First, What is Fat?

In very general terms, fat is a storage system. It allows animals to lock away energy for later use, much as plants lock energy away in the form of starch. Of course plants make some fat too, though it’s usually in liquid form — oil. Animals make more fat because it’s a denser storage medium, and that’s better if you happen to have to move around (chase prey or, conversely, run away from predators). You can store 4 calories (kcals for you Europeans) in a gram of starch, bur more than twice as many (9 calories) in a gram of fat.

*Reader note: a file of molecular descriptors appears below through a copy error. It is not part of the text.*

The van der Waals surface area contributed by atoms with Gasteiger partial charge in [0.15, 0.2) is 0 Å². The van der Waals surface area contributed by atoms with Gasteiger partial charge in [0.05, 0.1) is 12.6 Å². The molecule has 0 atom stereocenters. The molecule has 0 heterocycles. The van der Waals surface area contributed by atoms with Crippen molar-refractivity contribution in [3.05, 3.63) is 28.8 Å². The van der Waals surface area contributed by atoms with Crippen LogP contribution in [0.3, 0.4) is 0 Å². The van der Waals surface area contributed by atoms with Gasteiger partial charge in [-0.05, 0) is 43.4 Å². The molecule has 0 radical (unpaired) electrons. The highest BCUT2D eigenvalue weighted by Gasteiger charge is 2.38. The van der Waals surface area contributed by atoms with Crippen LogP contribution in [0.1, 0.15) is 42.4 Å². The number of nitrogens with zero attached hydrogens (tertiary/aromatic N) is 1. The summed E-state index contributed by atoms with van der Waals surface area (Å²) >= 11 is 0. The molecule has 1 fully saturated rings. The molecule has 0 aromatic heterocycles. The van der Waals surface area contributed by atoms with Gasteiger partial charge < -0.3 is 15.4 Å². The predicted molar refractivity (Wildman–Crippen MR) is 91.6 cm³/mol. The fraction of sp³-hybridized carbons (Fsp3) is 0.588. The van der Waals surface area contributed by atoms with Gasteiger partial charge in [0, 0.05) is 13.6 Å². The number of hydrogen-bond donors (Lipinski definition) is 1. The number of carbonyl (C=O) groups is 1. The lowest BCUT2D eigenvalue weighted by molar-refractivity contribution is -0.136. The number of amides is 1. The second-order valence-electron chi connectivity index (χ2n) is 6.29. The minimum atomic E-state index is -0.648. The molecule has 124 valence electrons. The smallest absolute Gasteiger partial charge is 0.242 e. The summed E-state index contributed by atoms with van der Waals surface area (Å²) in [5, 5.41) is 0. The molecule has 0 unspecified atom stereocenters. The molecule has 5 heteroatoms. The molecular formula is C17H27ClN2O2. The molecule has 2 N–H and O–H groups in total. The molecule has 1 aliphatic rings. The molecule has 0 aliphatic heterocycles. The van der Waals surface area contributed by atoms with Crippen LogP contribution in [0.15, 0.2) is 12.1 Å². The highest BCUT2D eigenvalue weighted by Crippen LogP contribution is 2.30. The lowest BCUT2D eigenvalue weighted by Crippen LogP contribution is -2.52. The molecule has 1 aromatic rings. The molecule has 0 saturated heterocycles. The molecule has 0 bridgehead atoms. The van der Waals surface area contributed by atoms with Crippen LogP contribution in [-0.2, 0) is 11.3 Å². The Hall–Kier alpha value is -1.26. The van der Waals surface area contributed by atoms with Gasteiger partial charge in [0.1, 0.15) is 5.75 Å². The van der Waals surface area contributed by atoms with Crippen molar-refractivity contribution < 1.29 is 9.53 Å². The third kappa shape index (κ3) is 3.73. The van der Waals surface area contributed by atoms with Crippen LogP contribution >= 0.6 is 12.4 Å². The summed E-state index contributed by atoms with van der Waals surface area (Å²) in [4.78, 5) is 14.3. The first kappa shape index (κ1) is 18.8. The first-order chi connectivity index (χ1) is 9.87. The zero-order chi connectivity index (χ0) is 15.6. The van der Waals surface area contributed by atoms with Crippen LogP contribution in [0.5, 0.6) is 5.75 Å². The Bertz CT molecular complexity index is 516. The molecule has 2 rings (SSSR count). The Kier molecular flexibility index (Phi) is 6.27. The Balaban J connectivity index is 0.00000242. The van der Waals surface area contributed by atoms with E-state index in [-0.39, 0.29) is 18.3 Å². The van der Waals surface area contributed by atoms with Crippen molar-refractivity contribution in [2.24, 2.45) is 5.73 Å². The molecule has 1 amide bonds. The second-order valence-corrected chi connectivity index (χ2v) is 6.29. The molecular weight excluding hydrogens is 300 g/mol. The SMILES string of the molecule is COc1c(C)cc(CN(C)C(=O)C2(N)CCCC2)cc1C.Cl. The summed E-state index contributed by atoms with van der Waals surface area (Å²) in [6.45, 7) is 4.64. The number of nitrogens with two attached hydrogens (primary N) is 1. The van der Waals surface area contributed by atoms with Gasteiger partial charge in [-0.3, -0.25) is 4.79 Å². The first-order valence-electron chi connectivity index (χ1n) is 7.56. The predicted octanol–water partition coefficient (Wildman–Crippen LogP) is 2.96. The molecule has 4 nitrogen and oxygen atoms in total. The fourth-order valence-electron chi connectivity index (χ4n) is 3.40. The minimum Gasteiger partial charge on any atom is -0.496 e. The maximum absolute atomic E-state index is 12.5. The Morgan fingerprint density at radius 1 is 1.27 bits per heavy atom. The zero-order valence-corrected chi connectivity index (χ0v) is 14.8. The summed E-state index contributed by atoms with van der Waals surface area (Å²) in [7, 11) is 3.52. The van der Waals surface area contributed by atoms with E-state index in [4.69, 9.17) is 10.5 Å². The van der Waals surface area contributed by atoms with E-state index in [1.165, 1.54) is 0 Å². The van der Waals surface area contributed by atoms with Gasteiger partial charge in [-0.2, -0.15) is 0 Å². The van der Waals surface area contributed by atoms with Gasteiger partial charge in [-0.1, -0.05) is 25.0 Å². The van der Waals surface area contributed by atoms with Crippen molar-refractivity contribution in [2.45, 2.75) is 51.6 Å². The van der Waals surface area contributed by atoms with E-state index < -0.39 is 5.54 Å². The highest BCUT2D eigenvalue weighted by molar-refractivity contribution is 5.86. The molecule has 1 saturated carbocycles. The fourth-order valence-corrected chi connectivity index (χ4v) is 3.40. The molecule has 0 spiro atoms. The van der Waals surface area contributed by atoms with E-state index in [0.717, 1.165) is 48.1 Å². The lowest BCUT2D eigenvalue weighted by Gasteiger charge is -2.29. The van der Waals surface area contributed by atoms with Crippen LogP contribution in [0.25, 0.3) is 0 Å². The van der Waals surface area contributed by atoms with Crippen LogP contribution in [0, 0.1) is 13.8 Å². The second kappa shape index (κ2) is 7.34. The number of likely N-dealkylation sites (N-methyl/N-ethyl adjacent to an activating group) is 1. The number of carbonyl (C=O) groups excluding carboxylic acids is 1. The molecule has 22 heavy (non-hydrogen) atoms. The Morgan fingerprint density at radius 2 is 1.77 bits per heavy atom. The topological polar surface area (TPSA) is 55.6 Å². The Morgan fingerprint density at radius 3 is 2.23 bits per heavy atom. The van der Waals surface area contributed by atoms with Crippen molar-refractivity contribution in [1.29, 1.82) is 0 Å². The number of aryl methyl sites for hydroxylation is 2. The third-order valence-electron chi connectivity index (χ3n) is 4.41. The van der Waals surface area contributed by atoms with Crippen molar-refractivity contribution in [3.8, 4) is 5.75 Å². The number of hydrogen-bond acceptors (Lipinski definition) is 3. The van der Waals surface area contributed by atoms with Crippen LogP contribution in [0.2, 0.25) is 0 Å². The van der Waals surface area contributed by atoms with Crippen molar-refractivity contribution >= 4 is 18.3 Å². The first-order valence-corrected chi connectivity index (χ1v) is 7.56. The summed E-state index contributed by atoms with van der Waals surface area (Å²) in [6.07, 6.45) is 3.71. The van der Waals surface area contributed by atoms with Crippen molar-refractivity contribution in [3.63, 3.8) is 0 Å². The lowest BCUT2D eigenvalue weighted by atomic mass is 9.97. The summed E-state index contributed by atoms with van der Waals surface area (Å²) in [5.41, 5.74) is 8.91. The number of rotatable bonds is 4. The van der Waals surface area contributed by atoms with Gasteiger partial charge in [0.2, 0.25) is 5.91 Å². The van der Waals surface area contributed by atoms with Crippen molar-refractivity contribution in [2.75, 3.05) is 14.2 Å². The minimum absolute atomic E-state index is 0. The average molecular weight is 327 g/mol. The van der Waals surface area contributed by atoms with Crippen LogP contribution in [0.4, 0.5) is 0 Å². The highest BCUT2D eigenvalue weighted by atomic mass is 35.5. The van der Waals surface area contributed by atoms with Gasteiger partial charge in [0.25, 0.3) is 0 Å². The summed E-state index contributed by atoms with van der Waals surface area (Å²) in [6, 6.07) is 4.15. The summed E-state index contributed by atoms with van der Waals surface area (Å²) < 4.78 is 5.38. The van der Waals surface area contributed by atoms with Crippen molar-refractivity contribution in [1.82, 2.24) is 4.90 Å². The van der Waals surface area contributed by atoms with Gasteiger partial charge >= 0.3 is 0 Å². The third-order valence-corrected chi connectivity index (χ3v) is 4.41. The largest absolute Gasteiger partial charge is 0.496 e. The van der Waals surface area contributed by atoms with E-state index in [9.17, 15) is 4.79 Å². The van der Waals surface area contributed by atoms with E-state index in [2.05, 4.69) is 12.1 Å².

Chemically speaking, fats and oils are triglycerides, sub-members of the extremely broad lipid family of molecules. Triglycerides, as the name implies, are made up of a trio of fatty acids, all connected to a “backbone” of glycerol. They are all more or less “E”-shaped, though since the type and configurations of the fatty acid molecules they contain are highly variable, different triglycerides can behave in very different ways. One factor that greatly influences the behavior of a triglyceride is its degree of saturation (for a discussion of that, go here).